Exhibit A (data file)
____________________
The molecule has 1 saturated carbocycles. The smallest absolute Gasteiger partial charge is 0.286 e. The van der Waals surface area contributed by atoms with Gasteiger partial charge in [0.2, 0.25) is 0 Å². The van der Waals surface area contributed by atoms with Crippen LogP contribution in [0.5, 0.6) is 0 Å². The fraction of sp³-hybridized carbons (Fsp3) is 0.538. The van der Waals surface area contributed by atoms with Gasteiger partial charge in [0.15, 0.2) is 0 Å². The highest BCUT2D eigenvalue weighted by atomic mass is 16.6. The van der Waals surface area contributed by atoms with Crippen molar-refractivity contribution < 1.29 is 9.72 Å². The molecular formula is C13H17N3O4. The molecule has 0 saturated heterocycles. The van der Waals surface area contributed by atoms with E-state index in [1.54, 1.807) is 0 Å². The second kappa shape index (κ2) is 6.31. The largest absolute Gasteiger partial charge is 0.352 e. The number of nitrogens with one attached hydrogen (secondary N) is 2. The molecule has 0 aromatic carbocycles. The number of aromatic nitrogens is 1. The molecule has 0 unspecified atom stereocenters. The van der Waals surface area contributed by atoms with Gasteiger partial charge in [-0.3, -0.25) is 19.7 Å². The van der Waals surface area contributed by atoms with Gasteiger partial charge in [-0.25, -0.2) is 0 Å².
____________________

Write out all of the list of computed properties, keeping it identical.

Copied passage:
The molecule has 1 saturated carbocycles. The smallest absolute Gasteiger partial charge is 0.286 e. The van der Waals surface area contributed by atoms with Gasteiger partial charge in [0.2, 0.25) is 0 Å². The van der Waals surface area contributed by atoms with Crippen LogP contribution in [0.5, 0.6) is 0 Å². The fraction of sp³-hybridized carbons (Fsp3) is 0.538. The van der Waals surface area contributed by atoms with Gasteiger partial charge in [0.15, 0.2) is 0 Å². The highest BCUT2D eigenvalue weighted by atomic mass is 16.6. The van der Waals surface area contributed by atoms with Crippen molar-refractivity contribution < 1.29 is 9.72 Å². The molecular formula is C13H17N3O4. The molecule has 0 saturated heterocycles. The van der Waals surface area contributed by atoms with E-state index in [1.54, 1.807) is 0 Å². The second kappa shape index (κ2) is 6.31. The largest absolute Gasteiger partial charge is 0.352 e. The number of nitrogens with one attached hydrogen (secondary N) is 2. The molecule has 0 aromatic carbocycles. The number of aromatic nitrogens is 1. The molecule has 0 unspecified atom stereocenters. The van der Waals surface area contributed by atoms with Gasteiger partial charge in [-0.3, -0.25) is 19.7 Å². The van der Waals surface area contributed by atoms with Gasteiger partial charge in [-0.25, -0.2) is 0 Å².